Mesenchymal Stem Cells in Premature Ovarian Insufficiency: Mechanisms and Prospects. Li Zhongkang,Zhang Mingle,Tian Yanpeng,Li Qian,Huang Xianghua Frontiers in cell and developmental biology Premature ovarian insufficiency (POI) is a complex endocrine disease that severely affects the physiological and reproductive functions of females. The current conventional clinical treatment methods for POI are characterized by several side effects, and most do not effectively restore the physiological functions of the ovaries. Transplantation of mesenchymal stem cells (MSCs) is a promising regenerative medicine approach, which has received significant attention in the management of POI with high efficacy. Associated pre-clinical and clinical trials are also proceeding orderly. However, the therapeutic mechanisms underlying the MSCs-based treatment are complex and have not been fully elucidated. In brief, proliferation, apoptosis, immunization, autophagy, oxidative stress, and fibrosis of ovarian cells are modulated through paracrine effects after migration of MSCs to the injured ovary. This review summarizes therapeutic mechanisms of MSCs-based treatments in POI and explores their therapeutic potential in clinical practice. Therefore, this review will provide a theoretical basis for further research and clinical application of MSCs in POI. 10.3389/fcell.2021.718192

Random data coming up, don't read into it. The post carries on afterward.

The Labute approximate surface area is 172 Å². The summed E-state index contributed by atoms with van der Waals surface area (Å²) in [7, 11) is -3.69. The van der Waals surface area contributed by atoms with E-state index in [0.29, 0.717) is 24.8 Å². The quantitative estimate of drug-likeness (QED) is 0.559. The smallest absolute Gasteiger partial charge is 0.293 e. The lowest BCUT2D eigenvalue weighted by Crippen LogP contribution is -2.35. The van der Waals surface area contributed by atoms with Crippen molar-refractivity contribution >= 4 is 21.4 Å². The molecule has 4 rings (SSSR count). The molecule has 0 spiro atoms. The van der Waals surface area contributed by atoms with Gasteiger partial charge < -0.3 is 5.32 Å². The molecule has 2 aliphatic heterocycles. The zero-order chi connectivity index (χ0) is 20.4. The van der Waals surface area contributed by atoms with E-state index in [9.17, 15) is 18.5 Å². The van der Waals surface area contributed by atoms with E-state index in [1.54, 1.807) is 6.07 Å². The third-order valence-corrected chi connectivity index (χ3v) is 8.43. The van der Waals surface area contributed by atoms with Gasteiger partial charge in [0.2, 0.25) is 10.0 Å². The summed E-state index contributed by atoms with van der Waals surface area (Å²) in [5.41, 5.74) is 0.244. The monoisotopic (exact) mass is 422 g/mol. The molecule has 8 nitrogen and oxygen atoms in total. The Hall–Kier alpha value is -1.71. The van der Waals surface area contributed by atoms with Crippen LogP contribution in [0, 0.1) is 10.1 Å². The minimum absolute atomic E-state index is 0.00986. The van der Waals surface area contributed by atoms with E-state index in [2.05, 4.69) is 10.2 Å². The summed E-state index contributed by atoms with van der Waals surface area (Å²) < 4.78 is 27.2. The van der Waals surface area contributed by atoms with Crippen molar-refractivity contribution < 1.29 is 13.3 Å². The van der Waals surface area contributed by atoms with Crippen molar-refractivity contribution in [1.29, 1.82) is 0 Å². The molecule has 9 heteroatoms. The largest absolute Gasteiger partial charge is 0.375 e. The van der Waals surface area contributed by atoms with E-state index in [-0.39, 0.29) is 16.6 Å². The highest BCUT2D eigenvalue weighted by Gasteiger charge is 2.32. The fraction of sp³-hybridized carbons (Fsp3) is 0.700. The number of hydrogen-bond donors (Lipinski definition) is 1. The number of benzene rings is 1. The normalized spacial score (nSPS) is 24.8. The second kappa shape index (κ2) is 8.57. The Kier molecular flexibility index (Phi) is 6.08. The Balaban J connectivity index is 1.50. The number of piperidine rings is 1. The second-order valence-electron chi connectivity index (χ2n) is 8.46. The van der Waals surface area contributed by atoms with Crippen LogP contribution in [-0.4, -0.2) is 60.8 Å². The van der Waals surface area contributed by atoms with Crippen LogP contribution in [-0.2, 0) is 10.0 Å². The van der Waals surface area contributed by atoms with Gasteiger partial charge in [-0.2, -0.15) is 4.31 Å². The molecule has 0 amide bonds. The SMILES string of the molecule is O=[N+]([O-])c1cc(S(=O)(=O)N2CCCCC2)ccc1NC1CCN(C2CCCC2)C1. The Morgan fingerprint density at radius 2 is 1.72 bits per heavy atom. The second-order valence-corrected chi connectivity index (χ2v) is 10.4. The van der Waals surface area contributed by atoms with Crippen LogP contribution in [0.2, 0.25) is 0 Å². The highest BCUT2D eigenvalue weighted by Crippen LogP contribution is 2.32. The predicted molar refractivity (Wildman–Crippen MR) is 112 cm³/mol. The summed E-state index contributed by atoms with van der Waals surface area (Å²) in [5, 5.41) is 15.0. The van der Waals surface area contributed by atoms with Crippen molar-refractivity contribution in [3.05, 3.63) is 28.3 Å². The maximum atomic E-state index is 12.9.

CPEB3 deficiency in mice affect ovarian follicle development and causes premature ovarian insufficiency. E Fang,Zhang He,Yin Wanli,Wang Chongyang,Liu Yuanli,Li Yanze,Wang Linlin,Wu Yue,Zhang Runze,Zou Chendan,Song Tianjun,Matunda Cedric,Zou Chaoxia,Gao Xu Cell death & disease Premature ovarian insufficiency (POI) is a heterogeneous and multifactorial disorder. In recent years, there has been an increasing interest in research on the pathogenesis and treatment of POI, owing to the implementation of the second-child policy in China. Cytoplasmic polyadenylation element-binding protein 3 (CPEB3) is an RNA-binding protein that can bind to specific RNA sequences. CPEB3 can bind to and affect the expression, cellular location, and stability of target RNAs. Cpeb3 is highly expressed in the ovary; however, its functions remain unknown. In this study, Cpeb3-mutant mice were used to characterize the physiological functions of CPEB3. Cpeb3-mutant female mice manifested signs of gradual loss of ovarian follicles, ovarian follicle development arrest, increased follicle atresia, and subfertility with a phenotype analogous to POI in women. Further analysis showed that granulosa cell proliferation was inhibited and apoptosis was markedly increased in Cpeb3-mutant ovaries. In addition, the expression of Gdf9, a potential target of CPEB3, was decreased in Cpeb3-mutant ovaries and oocytes. Altogether, these results reveal that CPEB3 is essential for ovarian follicle development and female fertility as it regulates the expression of Gdf9 in oocytes, disruption of which leads to impaired ovarian follicle development and POI. 10.1038/s41419-021-04374-4